Tesla Vs. BYD: Which Booming EV Giant Is The Better Buy?

Micron, Nike Earnings Due

Meanwhile, Micron Technology (MU) and Dow component Nike (NKE) are on tap Monday night, headlining a relatively quiet earnings slate during Christmas week. MU stock and NKE stock are in consolidations, but have pulled back over the past couple of weeks. The Micron earnings and guidance will be relevant for memory and many chip-related plays, while Nike results, forecasts and supply chain comments may be key for apparel and shoe makers and retailers.

Tesla, Microsoft and Google stock are on IBD Leaderboard. Microsoft stock and Google are on IBD Long-Term Leaders.

The video embedded in this article analyzed the expectation-breaking market action this week and analyzed Nucor (NUE), CubeSmart (CUBE) and MSFT stock.

Dow Jones Futures Today

Dow Jones futures will open at 6 p.m. ET, along with S&P 500 futures and Nasdaq 100 futures.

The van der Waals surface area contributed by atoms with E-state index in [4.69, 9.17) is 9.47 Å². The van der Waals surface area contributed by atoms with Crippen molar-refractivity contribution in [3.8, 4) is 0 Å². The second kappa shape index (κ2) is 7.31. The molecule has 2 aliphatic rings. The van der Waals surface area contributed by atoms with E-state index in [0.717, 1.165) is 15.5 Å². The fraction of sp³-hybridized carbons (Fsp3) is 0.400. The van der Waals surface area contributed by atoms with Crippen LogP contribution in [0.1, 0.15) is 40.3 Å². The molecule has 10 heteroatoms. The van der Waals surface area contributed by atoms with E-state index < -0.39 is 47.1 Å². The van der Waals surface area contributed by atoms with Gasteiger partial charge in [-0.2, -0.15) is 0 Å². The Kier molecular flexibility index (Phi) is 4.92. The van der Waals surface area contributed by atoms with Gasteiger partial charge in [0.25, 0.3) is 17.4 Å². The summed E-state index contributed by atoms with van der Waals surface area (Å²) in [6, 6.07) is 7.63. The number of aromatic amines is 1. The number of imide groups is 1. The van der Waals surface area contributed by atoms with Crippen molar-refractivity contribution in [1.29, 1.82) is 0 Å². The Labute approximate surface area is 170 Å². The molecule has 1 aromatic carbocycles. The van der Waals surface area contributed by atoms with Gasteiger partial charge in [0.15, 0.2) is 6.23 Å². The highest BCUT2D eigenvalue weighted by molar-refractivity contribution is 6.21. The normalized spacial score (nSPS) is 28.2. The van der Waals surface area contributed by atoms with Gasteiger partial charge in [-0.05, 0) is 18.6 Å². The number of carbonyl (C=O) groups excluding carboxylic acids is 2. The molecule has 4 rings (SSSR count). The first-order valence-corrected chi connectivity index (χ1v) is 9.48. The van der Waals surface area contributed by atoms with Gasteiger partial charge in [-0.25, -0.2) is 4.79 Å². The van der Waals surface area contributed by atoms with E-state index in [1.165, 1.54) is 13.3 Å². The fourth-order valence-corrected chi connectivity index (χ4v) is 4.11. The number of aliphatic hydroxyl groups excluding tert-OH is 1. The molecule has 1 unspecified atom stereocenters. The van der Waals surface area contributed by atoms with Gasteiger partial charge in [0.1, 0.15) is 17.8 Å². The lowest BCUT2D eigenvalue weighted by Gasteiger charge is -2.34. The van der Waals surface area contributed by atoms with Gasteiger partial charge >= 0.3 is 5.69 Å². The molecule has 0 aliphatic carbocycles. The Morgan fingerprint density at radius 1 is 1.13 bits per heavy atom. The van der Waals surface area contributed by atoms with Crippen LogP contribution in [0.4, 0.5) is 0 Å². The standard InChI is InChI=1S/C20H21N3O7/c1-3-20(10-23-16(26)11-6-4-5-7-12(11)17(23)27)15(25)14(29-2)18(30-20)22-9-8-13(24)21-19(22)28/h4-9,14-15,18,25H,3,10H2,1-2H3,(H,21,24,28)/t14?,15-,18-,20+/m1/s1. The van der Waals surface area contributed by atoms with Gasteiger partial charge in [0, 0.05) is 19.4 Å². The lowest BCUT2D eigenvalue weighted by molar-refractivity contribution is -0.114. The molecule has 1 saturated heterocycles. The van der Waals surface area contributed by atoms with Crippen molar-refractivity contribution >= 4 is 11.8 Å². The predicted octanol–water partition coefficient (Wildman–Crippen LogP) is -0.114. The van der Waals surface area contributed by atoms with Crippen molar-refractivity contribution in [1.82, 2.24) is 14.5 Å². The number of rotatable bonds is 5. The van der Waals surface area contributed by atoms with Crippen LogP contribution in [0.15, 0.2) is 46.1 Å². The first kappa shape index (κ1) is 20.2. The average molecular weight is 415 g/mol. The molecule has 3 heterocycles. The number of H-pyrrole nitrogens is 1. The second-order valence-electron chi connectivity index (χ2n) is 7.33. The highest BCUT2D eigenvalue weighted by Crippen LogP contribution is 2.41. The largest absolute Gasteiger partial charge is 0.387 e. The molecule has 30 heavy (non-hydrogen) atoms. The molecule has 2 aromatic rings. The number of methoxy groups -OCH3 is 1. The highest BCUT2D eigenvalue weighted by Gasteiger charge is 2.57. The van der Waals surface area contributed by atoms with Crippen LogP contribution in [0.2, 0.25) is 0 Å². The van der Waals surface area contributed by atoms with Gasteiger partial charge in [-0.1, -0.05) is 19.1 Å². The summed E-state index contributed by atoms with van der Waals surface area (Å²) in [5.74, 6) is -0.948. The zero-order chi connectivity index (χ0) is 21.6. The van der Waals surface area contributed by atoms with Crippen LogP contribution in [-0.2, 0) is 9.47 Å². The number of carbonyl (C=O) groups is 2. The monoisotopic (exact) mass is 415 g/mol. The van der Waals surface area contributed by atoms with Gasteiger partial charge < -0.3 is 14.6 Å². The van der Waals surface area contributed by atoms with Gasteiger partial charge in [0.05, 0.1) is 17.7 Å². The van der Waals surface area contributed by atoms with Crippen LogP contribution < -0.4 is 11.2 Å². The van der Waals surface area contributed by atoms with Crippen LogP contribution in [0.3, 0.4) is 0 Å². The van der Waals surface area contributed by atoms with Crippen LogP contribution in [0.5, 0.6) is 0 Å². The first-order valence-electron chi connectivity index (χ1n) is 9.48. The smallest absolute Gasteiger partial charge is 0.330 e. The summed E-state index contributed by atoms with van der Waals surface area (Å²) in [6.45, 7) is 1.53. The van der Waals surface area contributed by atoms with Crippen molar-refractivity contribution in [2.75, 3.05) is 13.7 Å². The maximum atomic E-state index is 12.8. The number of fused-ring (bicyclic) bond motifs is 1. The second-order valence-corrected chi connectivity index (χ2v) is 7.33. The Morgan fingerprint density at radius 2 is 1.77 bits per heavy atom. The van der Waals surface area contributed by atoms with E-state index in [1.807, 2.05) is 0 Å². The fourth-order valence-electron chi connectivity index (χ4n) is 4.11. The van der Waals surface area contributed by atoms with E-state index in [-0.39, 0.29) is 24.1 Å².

Remember that overnight action in Dow futures and elsewhere doesn’t necessarily translate into actual trading in the next regular stock market session.

Join IBD experts as they analyze actionable stocks in the stock market rally on IBD Live

Coronavirus News

Coronavirus cases worldwide reached 274.84 million. Covid-19 deaths topped 5.36 million.

Coronavirus cases in the U.S. have hit 51.70 million, with deaths above 827,000.

Covid cases are increasing worldwide and in the U.S., while deaths have been leveling off, reflecting greater vaccination rates. The omicron Covid variant is rapidly becoming the dominant strain in many countries and in much of the U.S. There’s a lot of evidence that Omicron cases are generally mild, especially in the vaccinated. But if total cases skyrocket, that could still strain hospital systems.

Meanwhile, there are a growing number of shutdowns and restrictions and other curbs.

The Netherlands started a “strict” lockdown starting Sunday, even though Dutch cases peaked a couple of weeks ago. That comes a few weeks after Austria locked down. The U.K. and other European governments are mulling similar steps. France banned most non-EU travelers, including from the U.K.

Over the past two years, China’s government has imposed sharp lockdowns to snuff out even small clusters of cases. What will Beijing do if the Omicron gains a foothold, especially with evidence that China’s homegrown vaccine provides little protection vs. the highly infectious Covid variant?